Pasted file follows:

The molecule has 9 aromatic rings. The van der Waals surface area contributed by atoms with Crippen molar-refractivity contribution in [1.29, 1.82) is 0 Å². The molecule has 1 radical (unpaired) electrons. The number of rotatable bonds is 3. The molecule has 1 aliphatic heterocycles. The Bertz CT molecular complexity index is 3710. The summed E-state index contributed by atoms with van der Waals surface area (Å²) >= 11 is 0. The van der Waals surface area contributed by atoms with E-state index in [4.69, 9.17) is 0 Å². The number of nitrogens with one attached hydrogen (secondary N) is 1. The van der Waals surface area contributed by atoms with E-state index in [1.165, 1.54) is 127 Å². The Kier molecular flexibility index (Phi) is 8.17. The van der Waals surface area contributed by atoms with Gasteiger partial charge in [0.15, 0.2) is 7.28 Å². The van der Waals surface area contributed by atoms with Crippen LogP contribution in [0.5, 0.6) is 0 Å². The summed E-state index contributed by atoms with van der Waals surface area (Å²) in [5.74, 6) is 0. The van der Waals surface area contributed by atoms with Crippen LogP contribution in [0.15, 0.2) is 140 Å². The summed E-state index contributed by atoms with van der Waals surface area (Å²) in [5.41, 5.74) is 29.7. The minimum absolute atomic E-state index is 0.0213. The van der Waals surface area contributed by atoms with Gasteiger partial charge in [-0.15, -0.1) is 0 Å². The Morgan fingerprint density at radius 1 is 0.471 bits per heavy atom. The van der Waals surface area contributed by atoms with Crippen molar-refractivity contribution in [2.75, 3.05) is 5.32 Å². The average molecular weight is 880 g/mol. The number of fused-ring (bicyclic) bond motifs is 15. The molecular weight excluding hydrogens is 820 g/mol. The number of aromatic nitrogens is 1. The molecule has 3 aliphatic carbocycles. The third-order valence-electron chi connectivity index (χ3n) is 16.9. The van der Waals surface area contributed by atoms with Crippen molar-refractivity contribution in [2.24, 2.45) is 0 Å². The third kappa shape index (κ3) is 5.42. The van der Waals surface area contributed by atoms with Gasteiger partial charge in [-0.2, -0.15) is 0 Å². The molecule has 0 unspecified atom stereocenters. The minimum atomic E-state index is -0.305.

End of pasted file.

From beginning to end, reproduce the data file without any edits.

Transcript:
The molecule has 9 aromatic rings. The van der Waals surface area contributed by atoms with Crippen molar-refractivity contribution in [1.29, 1.82) is 0 Å². The molecule has 1 radical (unpaired) electrons. The number of rotatable bonds is 3. The molecule has 1 aliphatic heterocycles. The Bertz CT molecular complexity index is 3710. The summed E-state index contributed by atoms with van der Waals surface area (Å²) >= 11 is 0. The van der Waals surface area contributed by atoms with E-state index in [4.69, 9.17) is 0 Å². The number of nitrogens with one attached hydrogen (secondary N) is 1. The van der Waals surface area contributed by atoms with E-state index in [1.165, 1.54) is 127 Å². The Kier molecular flexibility index (Phi) is 8.17. The van der Waals surface area contributed by atoms with Gasteiger partial charge in [0.15, 0.2) is 7.28 Å². The van der Waals surface area contributed by atoms with Crippen LogP contribution in [0.5, 0.6) is 0 Å². The summed E-state index contributed by atoms with van der Waals surface area (Å²) in [5.74, 6) is 0. The van der Waals surface area contributed by atoms with Crippen LogP contribution in [0.15, 0.2) is 140 Å². The summed E-state index contributed by atoms with van der Waals surface area (Å²) in [5.41, 5.74) is 29.7. The minimum absolute atomic E-state index is 0.0213. The van der Waals surface area contributed by atoms with Gasteiger partial charge in [-0.15, -0.1) is 0 Å². The Morgan fingerprint density at radius 1 is 0.471 bits per heavy atom. The van der Waals surface area contributed by atoms with Crippen molar-refractivity contribution in [2.75, 3.05) is 5.32 Å². The average molecular weight is 880 g/mol. The number of fused-ring (bicyclic) bond motifs is 15. The molecular weight excluding hydrogens is 820 g/mol. The number of aromatic nitrogens is 1. The molecule has 3 aliphatic carbocycles. The third-order valence-electron chi connectivity index (χ3n) is 16.9. The van der Waals surface area contributed by atoms with Crippen molar-refractivity contribution in [2.24, 2.45) is 0 Å². The third kappa shape index (κ3) is 5.42. The van der Waals surface area contributed by atoms with Gasteiger partial charge in [-0.2, -0.15) is 0 Å². The molecule has 0 unspecified atom stereocenters. The minimum atomic E-state index is -0.305.